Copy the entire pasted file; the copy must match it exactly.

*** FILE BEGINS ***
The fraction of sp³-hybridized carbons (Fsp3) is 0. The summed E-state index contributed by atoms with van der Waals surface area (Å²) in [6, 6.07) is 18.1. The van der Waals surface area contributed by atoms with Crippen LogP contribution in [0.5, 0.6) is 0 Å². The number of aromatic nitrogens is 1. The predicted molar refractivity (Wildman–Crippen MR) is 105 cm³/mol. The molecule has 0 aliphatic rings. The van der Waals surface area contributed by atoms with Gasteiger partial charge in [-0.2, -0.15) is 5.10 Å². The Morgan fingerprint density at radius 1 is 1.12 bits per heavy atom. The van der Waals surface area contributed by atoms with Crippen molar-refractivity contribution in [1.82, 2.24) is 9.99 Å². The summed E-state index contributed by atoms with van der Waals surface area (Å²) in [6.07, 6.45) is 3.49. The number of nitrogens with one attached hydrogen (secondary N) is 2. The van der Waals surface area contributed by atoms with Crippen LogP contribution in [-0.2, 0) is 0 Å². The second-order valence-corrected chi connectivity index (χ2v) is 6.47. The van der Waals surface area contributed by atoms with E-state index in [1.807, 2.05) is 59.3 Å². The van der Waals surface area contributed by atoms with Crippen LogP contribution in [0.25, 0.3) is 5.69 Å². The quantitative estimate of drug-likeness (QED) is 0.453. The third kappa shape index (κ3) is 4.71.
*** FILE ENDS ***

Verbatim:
The fraction of sp³-hybridized carbons (Fsp3) is 0. The summed E-state index contributed by atoms with van der Waals surface area (Å²) in [6, 6.07) is 18.1. The van der Waals surface area contributed by atoms with Crippen LogP contribution in [0.5, 0.6) is 0 Å². The number of aromatic nitrogens is 1. The predicted molar refractivity (Wildman–Crippen MR) is 105 cm³/mol. The molecule has 0 aliphatic rings. The van der Waals surface area contributed by atoms with Gasteiger partial charge in [-0.2, -0.15) is 5.10 Å². The Morgan fingerprint density at radius 1 is 1.12 bits per heavy atom. The van der Waals surface area contributed by atoms with Crippen molar-refractivity contribution in [1.82, 2.24) is 9.99 Å². The summed E-state index contributed by atoms with van der Waals surface area (Å²) in [6.07, 6.45) is 3.49. The number of nitrogens with one attached hydrogen (secondary N) is 2. The van der Waals surface area contributed by atoms with Crippen LogP contribution in [-0.2, 0) is 0 Å². The second-order valence-corrected chi connectivity index (χ2v) is 6.47. The van der Waals surface area contributed by atoms with E-state index in [1.807, 2.05) is 59.3 Å². The van der Waals surface area contributed by atoms with Crippen LogP contribution in [0.25, 0.3) is 5.69 Å². The quantitative estimate of drug-likeness (QED) is 0.453. The third kappa shape index (κ3) is 4.71.